Partisan differences in Washington could push milk prices to nearly $7 a gallon, several people familiar with the situation said. Local farmers said Tuesday they were uncertain about what to expect.
Legislators are set to resume session after Thanksgiving to try and resolve their differences in a new farm bill, state Farm Bureau spokesman Steve Ammerman said.
The House has passed legislation that would cut $4 billion from the Supplemental Nutrition Assistance Program, while the Senate proposal cuts about a tenth of that amount. The current legislative session is scheduled to end Dec. 13. If an agreement is not reached by then, the possibility of higher milk prices becomes more likely, Ammerman said.
Without a new farm bill, which sets national agricultural policy including milk pricing and nutritional programs, the Department of Agriculture could return milk pricing to a formula from the 1940s (parity) that could cause retail prices to double. Currently, the national average is about $3.50 a gallon.
While the trigger is not automatic, the probability increases after Jan. 1 and that is very worrying to farmers, Ammerman said.
“It would pull the rug out from under them by drastically disrupting the market,” he said. It could flood the market with cheaper imports and affect this country’s exports, he said.
Middlefield dairy farmer Becky Sears said while the increase is possible, legislators she’s speaking with say “it won’t get to that.”
“If they don’t do something to protect the family farmer, they won’t have to worry about it because there won’t be anymore,” she said. “I am very discouraged by the whole process.”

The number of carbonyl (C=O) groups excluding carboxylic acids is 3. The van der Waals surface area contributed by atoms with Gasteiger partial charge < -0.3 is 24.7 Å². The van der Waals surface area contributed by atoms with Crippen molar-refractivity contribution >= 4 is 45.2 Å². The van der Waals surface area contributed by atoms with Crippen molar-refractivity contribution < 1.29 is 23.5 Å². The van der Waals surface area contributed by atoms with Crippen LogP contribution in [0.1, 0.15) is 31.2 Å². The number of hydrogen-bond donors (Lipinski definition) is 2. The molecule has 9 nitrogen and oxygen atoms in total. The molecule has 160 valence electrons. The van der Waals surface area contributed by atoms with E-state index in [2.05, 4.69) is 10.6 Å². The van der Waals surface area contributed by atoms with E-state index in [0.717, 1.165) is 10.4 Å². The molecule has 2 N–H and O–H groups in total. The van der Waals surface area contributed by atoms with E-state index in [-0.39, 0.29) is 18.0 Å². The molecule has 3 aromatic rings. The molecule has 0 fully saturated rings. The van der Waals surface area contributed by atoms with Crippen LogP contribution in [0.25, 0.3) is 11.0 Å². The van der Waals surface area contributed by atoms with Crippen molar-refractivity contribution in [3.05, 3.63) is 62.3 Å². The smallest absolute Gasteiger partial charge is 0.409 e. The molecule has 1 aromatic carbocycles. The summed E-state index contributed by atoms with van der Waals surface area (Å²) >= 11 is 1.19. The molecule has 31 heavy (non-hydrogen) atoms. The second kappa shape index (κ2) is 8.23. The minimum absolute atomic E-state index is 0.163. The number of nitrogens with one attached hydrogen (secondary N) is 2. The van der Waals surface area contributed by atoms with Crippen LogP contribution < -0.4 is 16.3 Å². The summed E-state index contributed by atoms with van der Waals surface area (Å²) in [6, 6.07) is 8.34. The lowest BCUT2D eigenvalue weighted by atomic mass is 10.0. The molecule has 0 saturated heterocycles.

The price farmers are receiving for they milk is about $22 for a hundred pounds, she said. This was well above the floor set for milk subsidies under the recent legislation, which was about $17 a hundredweight. If it wasn’t, “we’d be screaming everyday,” for a solution. “It’s disgraceful they can’t come to a decision.”
Bloomville dairy farmer Barbara Hanselman said “I don’t know what to think.” She did not think that parity was possible when the problems with passing a new farm bill began but “this Congress doesn’t seem to be able to accomplish much,” she said. Since the nutrition programs are involved in the legislation, the delay will affect more than just farmers, she said. She was glad the legislators that represent the area know what is at stake, she said.
Her farm and others in the area are represented by Dairylea Cooperative. Its spokeswoman, Karen Cartier, said there are substantial differences in the two conference committees, with the nutrition programs being the biggest hurdle. “The disruption to the system (if nothing is done) will force them to do something. I believe it will be short term.” Not only would failure to do so increase the price domestically, it would price dairy products out of the export market, which makes up 16 to 17 percent of domestic production, she said.
The Associated Text ColorSwatch/NoneStrokeStyle/$ID/SolidText ColorSwatch/NoneStrokeStyle/$ID/Solid$ID/NothingText ColorText Color$ID/NothingText ColorText ColorPress contributed to this story.